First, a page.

I provide therapy online at this time. I conduct teletherapy, which means we meet on a secure video platform online so we can still see each other during sessions. I am licensed to work individuals throughout New York, New Jersey, and Connecticut.
How can I contact you?
Please feel free to call me at 917-719-4761 or fill out the contact page below. We will have a 15-minute free phone consultation before getting started.
-- Madeline featured in "What No One Tells You About Sex After Breast Cancer"
-- Madeline featured in "19 of the Best Wand Vibrators, According to Sex Experts"
-- Madeline featured in "A Case for Fingering Yourself Instead of Using a Vibrator"
-- Madeline featured in "22 Signs You're Falling in Love, According to Therapists"
-- Madeline featured in "Why a Sex Journal Might Be Right for You -- And How to Do It"
-- Madeline featured in "30 Ideas to Spice Up Sexual Foreplay, from Erotic to Romantic"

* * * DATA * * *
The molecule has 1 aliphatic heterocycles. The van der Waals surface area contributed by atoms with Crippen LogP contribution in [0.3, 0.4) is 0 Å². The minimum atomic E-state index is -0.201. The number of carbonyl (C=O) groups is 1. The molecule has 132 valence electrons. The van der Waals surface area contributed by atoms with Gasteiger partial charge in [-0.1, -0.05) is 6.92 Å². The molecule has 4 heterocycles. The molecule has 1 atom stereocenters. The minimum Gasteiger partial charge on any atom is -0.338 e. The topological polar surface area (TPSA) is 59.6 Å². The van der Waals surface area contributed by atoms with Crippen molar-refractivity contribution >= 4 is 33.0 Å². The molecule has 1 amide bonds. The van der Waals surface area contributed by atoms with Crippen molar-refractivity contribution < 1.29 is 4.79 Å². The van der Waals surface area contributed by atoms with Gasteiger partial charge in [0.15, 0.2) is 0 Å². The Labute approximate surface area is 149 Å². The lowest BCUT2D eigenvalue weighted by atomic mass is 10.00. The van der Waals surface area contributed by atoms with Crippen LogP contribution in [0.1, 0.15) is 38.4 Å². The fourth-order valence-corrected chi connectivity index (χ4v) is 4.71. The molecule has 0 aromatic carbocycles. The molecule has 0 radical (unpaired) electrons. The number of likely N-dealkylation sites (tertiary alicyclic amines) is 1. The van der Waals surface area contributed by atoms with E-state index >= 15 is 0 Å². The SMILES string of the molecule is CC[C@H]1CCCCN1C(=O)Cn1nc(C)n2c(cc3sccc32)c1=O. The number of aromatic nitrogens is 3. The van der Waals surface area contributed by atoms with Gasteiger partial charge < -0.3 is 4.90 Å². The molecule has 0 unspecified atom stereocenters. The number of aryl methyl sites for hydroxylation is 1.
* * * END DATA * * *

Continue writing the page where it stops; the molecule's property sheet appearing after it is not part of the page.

-- Madeline featured in "Masturbating Can Help You Cope with Anxiety -- Seriously"
-- Madeline featured in "How to Orgasm Faster: 21 Techniques for Women to Try"
- Madeline featured in "5 Things Couples With Healthy Sex Lives Do, According to a Sex Therapist"
- Madeline featured in "Why You're Self Sabotaging Your Relationship & 4 Ways to Stop"
- Madeline featured in "The Best Sex Toys for Couples, According to Sex Therapists and Relationship Experts"
- Madeline featured in "How to Safely Pull Hair During Sex"
For all press and media inquiries, please fill out the Contact form below.
Please feel free to fill out the contact sheet below or call 917-719-4761. We can have a 15-minute free phone consultation before we get started.